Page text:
Political Theology in an Anti-Religious World, Evangelical Focus

Many today are angry with religion, or at least disappointed in it. Rightly perhaps, since so much violence is perpetrated in the name of God.

In the MENA part of the world, anger and disappointment surfaced in the so-called “Arab Spring” protests that began towards the end of 2010, raging like a storm of new hope across Tunisia, Egypt, Libya , Yemen and Syria. Although the early protests did not have obvious anti-religious overtones, they were primarily anti-authoritarian and anti-establishment. As the wave of popular anger raged, scholars and pundits began to uncover a growing and emboldened movement of atheism that was forcing its way through the ranks of Arab youth. Authoritarian regimes had co-opted religion and the religious establishment – ​​Muslim and Christian – had co-opted political dictators so blatantly throughout history that this evil marriage had to come to an end sooner or later.

The shame felt within the Muslim world is reflected in the abundance of self-justifying material that emerged in the first eighteen months of the ISIS phenomenon.
As the Arab Spring protests spread to Syria in 2012, the resulting chaos ultimately created a vacuum for the Islamic State in Iraq and Syria (ISIS, or Daesh in its equivalent Arabic acronym) to expand there in the summer of 2014. The group’s murderous behavior began to wreak havoc in mainstream Muslim circles. of Daesh the justification of his actions based on the Quran and other Islamic texts has imposed unprecedented interpretative challenges on traditional understandings of these texts that religious leadership circles had to deal with – some for the first time in such a context.

In the West, and on the Christian side, I would say a similar phenomenon has occurred as a result of the politics now widely referred to as “Trumpism”, both at home and abroad. Studies show that youth disillusionment with politicized evangelism is probably at its highest today.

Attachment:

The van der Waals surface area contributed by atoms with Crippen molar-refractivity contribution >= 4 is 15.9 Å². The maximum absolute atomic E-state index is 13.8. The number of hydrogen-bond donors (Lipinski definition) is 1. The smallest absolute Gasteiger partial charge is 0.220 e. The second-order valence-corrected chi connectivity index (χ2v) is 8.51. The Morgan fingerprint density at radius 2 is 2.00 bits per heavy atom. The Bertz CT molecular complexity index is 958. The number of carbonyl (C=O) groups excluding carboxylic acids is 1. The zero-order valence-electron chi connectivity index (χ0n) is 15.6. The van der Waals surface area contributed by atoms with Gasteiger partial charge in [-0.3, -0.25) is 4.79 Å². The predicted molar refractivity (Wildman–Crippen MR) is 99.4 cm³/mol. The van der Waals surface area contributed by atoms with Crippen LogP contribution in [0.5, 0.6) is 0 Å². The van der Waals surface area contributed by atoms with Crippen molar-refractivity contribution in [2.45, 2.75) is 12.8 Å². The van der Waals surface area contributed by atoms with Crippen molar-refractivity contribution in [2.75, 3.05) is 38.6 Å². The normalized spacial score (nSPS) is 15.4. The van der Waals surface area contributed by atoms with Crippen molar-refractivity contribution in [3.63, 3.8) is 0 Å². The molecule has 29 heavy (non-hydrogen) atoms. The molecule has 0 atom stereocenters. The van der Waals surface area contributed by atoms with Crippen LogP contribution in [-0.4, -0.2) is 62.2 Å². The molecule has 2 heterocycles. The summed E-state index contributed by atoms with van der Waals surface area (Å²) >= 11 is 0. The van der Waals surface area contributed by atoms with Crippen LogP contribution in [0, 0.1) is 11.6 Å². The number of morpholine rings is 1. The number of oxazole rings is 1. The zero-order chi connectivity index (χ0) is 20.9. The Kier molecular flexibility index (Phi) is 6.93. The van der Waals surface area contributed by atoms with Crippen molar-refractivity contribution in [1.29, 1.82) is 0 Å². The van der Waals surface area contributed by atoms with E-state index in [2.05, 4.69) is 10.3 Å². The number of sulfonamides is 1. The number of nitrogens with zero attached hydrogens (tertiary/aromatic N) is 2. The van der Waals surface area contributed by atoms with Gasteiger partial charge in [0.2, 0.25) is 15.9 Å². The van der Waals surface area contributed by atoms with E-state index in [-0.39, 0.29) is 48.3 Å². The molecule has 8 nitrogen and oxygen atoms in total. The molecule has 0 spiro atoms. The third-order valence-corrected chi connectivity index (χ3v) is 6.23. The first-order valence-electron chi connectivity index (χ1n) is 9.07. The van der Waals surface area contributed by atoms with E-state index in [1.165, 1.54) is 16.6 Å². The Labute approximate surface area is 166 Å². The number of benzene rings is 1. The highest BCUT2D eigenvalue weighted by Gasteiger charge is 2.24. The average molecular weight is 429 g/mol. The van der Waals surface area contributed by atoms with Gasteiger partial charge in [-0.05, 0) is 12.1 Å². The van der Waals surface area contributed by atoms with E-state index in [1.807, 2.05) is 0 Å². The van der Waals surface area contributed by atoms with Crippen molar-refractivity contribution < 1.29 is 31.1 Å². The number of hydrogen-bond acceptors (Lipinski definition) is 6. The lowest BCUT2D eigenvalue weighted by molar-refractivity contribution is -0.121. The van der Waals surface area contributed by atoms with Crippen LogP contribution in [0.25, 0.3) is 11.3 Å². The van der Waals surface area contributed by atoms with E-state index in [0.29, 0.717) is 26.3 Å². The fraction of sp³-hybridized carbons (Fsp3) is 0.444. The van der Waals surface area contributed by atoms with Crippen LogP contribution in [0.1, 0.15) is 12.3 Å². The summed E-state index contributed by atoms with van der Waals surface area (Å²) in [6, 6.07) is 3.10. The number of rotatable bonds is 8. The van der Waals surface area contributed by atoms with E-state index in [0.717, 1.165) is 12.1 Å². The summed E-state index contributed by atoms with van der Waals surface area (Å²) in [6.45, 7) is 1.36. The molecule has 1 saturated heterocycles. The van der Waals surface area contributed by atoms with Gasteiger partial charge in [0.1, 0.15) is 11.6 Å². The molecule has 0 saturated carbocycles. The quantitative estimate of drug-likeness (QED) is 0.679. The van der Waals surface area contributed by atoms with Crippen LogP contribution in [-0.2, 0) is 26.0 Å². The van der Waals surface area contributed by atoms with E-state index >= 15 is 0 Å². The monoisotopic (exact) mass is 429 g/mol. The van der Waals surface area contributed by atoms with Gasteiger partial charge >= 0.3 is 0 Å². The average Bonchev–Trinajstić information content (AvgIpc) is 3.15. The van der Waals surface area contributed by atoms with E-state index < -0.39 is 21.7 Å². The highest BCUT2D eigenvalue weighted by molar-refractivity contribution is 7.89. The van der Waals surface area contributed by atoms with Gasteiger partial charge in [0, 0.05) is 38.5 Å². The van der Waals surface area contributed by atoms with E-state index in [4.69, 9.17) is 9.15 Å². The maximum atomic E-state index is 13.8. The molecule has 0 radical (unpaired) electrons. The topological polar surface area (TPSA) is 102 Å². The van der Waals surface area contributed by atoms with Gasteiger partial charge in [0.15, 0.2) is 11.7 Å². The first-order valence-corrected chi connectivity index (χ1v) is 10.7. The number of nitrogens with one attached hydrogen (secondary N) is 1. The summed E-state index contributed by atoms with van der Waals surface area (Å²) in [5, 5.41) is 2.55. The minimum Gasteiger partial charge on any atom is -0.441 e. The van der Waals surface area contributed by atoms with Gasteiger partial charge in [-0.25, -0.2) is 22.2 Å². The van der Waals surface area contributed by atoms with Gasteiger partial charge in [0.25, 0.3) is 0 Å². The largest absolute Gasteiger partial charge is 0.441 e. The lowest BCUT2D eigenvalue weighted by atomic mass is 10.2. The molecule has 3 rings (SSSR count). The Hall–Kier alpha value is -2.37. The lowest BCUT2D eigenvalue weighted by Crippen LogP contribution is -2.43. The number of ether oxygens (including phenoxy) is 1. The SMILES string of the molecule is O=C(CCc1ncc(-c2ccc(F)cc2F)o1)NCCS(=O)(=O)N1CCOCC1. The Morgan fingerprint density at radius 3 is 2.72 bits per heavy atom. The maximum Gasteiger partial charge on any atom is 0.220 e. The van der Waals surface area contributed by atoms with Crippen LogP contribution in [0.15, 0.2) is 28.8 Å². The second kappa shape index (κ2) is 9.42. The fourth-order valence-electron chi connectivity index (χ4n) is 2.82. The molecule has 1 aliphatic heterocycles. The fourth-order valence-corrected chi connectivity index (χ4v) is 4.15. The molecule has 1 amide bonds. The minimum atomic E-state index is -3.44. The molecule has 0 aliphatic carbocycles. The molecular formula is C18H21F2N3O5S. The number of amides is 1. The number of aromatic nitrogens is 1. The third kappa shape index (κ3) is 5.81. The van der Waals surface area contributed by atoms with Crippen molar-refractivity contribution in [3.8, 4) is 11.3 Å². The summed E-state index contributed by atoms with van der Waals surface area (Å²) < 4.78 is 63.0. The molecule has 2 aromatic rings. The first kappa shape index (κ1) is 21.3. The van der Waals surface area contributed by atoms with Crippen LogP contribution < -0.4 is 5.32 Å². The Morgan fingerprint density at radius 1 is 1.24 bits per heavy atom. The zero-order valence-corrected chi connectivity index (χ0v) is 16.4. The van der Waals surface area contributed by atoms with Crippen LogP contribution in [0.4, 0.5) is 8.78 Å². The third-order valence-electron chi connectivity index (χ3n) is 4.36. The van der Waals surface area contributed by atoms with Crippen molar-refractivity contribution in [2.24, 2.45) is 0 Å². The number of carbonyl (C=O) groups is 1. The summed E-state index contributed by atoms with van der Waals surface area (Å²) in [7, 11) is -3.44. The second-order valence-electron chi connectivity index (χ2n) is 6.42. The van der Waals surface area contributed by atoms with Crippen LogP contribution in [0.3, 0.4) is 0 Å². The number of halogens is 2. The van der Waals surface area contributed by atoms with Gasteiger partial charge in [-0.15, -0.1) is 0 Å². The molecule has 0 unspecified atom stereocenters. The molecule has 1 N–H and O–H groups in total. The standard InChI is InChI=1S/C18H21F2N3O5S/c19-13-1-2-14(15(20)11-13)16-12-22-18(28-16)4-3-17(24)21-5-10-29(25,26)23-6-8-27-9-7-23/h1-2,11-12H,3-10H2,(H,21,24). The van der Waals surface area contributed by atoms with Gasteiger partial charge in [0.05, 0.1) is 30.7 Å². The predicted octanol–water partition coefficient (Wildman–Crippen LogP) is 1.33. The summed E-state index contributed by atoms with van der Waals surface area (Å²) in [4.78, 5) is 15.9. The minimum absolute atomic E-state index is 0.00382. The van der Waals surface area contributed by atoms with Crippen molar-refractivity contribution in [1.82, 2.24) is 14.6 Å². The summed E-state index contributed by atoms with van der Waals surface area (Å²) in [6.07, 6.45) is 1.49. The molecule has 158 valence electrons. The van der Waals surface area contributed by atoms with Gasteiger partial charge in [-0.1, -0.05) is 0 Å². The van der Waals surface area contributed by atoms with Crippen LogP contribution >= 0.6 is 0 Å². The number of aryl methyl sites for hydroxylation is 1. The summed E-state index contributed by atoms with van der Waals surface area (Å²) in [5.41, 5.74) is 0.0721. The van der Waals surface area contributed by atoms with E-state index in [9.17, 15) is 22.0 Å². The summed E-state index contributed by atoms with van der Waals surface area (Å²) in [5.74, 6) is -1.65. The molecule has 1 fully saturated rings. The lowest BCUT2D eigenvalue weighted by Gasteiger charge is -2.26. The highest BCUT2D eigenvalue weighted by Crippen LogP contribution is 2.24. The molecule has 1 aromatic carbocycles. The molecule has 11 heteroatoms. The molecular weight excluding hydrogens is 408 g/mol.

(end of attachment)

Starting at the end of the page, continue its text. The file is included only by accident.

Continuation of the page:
Anger towards religion is expressed in various ways. Some are angry with God because of all the suffering they see. Classically, this crisis is called theodicy: “Why do bad things happen to good people?” This blog is not about theodicy, however. More people today are angry with religion in the form of and because of its various political manifestations: sectarianism, political clericalism and religious authoritarianism. If you’re not mad at religion, then maybe it’s time you were!

How, then, to engage in political theology in such a misotheistic world – a world of God-haters? Or should we perhaps call this phenomenon misoreligionism – a world of religion haters?

More and more people today are angry with religion in and because of its various political manifestations: bigotry, political clericalism and religious authoritarianism.

In Liban, misoreligionism clearly dominated the discourse and popular slogans of our own version of the Arab Spring – the October 17 Revolution, sparked in 2019 by the weakening and degradation of all national institutions under the weight of corrupt policies and behaviors and clientelists of a kleptocratic policy. classroom. Members of collective societies – especially in the MENA region – remain deeply attached to their belief in the existence of God. What we are witnessing, therefore, is best described as misoreligionism rather than misotheism. What is the fate of political theology in such an environment?

August 4and2020, the disintegration of the Lebanese state manifested phenomenally in the explosion of the port of Beirut, the most dramatic and tragic crime perpetrated in the history of Lebanon by an entire political class against its own people , the culmination of a long history of impunity and inherent violence.

Since August 4and, my own professional career took a turn. Although interfaith work, in which I have invested 19 years of my life, will continue to play an important role in triggering social change, my experience is that it is less powerful in its ability to achieve profound political change. Most religious leaders are first and foremost loyal to their religious hierarchy, which is too often co-opted by the political mainstream. Such leaders will not provide the kind of prophetic political leadership needed in a country like Lebanon. At this point in Lebanon’s history, I have therefore decided to reinvest much of my energy in short-term political activism, and in cathartically exploring our long history of longer-term violence. For me, this represents a natural extension of my journey into political theology as an expression of my public engagement.